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A coordinatograph is an instrument which mechanically plots X and Y coordinates onto a surface, such as in compiling maps[1] or in plotting control points such as in electronic circuit design.

One historic application of a coordinatograph was a machine that precisely placed and cut rubylith to create photomasks for early integrated circuits including some of the earliest generations of the modern PC microprocessor.[2] The coordinatograph produced layout would then be photographically reduced 100:1 to create the production photomask.[3]

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  1. ^ Maling, D. H. (2013). Measurements from Maps: Principles and Methods of Cartometry. Elsevier. pp. 160–161. ISBN 978-0-08-030290-4. Retrieved 7 January 2015. 
  2. ^ Volk, Andrew; Stoll, Peter; Metrovich, Paul (2001). Chao, Lin, ed. "Recollections of Early Chip Development at Intel" (PDF). Intel Technology Journal (Q1, 2001): 10–11. Retrieved 7 January 2015. The first chips at Intel used a machine called a “Coordinatograph” to guide cutting of the [rubylith].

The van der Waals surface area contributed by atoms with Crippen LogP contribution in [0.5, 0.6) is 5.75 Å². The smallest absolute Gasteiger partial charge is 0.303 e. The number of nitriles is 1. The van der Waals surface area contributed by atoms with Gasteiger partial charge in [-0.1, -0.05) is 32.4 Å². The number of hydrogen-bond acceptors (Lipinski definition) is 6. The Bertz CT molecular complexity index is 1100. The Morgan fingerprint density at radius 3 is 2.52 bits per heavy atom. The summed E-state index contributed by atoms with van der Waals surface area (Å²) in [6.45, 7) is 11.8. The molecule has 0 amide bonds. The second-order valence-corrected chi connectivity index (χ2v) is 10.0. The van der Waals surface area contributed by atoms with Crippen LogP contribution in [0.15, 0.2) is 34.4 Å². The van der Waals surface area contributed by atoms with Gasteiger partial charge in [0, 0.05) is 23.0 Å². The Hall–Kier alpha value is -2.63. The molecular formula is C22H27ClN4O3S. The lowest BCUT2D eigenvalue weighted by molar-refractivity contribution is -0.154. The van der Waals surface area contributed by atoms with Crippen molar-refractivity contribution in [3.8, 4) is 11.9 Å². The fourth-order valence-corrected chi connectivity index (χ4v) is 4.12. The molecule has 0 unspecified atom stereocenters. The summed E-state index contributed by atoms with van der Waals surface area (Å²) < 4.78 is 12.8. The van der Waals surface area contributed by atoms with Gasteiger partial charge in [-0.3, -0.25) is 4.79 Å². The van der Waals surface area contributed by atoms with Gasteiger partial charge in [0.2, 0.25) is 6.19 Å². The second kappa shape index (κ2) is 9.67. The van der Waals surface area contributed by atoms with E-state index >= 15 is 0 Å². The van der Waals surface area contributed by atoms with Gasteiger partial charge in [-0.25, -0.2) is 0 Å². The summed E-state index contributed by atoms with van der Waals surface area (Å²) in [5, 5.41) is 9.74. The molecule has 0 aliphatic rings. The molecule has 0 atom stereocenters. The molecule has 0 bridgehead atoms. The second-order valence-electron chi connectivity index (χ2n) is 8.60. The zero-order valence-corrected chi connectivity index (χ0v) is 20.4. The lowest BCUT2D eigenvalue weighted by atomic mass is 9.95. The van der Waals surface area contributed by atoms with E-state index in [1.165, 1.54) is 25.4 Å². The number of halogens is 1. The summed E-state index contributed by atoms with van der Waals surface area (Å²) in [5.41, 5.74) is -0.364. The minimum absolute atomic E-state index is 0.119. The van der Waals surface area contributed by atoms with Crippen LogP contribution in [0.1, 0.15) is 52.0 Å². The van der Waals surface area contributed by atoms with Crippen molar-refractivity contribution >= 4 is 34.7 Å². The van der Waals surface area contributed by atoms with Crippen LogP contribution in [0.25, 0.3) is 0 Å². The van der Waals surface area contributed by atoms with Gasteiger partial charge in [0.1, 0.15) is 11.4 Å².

3. ^ Bergman, Dieter (2007). Martel, Michael L., ed. From Vacuum Tubes to Nanotubes: An Amazing Half Century: The Emergence of Electronic Circuit Technology 1957-2007 (PDF). IPC. p. 113. (Semiconductor die patterns were usually produced at 100:1 using a scribe-coat coordinatograph where the coating was peeled away to leave the represented IC Pattern). 

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